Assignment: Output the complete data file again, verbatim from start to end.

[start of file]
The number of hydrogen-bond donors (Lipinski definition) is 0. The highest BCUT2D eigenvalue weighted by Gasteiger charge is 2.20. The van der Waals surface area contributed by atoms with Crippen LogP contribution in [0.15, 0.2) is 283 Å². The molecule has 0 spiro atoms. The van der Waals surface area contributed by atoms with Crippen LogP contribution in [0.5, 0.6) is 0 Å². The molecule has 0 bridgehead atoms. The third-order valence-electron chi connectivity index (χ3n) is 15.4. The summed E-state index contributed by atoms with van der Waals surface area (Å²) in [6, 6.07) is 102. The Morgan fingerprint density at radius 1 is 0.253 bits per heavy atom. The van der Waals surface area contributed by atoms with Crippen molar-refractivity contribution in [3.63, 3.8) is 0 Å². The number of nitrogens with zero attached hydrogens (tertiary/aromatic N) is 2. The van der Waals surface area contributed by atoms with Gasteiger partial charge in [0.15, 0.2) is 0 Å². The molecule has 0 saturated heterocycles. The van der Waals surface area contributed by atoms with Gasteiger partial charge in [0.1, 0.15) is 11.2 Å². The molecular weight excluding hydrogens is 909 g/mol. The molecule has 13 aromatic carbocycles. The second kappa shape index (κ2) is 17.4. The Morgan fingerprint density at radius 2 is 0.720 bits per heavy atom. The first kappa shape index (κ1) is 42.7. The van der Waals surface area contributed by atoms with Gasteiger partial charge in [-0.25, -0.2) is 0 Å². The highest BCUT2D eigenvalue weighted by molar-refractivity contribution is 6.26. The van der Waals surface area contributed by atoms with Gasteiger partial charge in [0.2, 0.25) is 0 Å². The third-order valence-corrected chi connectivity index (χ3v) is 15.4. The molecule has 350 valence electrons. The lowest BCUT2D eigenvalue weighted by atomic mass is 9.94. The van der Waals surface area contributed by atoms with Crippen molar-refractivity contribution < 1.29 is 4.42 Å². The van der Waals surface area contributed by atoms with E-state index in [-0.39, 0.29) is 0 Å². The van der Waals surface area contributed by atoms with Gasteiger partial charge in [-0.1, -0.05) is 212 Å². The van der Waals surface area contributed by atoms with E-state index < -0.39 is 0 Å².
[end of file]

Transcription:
The number of hydrogen-bond donors (Lipinski definition) is 0. The highest BCUT2D eigenvalue weighted by Gasteiger charge is 2.20. The van der Waals surface area contributed by atoms with Crippen LogP contribution in [0.15, 0.2) is 283 Å². The molecule has 0 spiro atoms. The van der Waals surface area contributed by atoms with Crippen LogP contribution in [0.5, 0.6) is 0 Å². The molecule has 0 bridgehead atoms. The third-order valence-electron chi connectivity index (χ3n) is 15.4. The summed E-state index contributed by atoms with van der Waals surface area (Å²) in [6, 6.07) is 102. The Morgan fingerprint density at radius 1 is 0.253 bits per heavy atom. The van der Waals surface area contributed by atoms with Crippen molar-refractivity contribution in [3.63, 3.8) is 0 Å². The number of nitrogens with zero attached hydrogens (tertiary/aromatic N) is 2. The van der Waals surface area contributed by atoms with Gasteiger partial charge in [0.15, 0.2) is 0 Å². The molecule has 0 saturated heterocycles. The van der Waals surface area contributed by atoms with Gasteiger partial charge in [0.1, 0.15) is 11.2 Å². The molecular weight excluding hydrogens is 909 g/mol. The molecule has 13 aromatic carbocycles. The second kappa shape index (κ2) is 17.4. The Morgan fingerprint density at radius 2 is 0.720 bits per heavy atom. The first kappa shape index (κ1) is 42.7. The van der Waals surface area contributed by atoms with Gasteiger partial charge in [-0.25, -0.2) is 0 Å². The highest BCUT2D eigenvalue weighted by molar-refractivity contribution is 6.26. The van der Waals surface area contributed by atoms with Gasteiger partial charge in [0.2, 0.25) is 0 Å². The third-order valence-corrected chi connectivity index (χ3v) is 15.4. The molecule has 350 valence electrons. The lowest BCUT2D eigenvalue weighted by atomic mass is 9.94. The van der Waals surface area contributed by atoms with Crippen molar-refractivity contribution < 1.29 is 4.42 Å². The van der Waals surface area contributed by atoms with E-state index in [-0.39, 0.29) is 0 Å². The van der Waals surface area contributed by atoms with Gasteiger partial charge in [-0.1, -0.05) is 212 Å². The van der Waals surface area contributed by atoms with E-state index < -0.39 is 0 Å².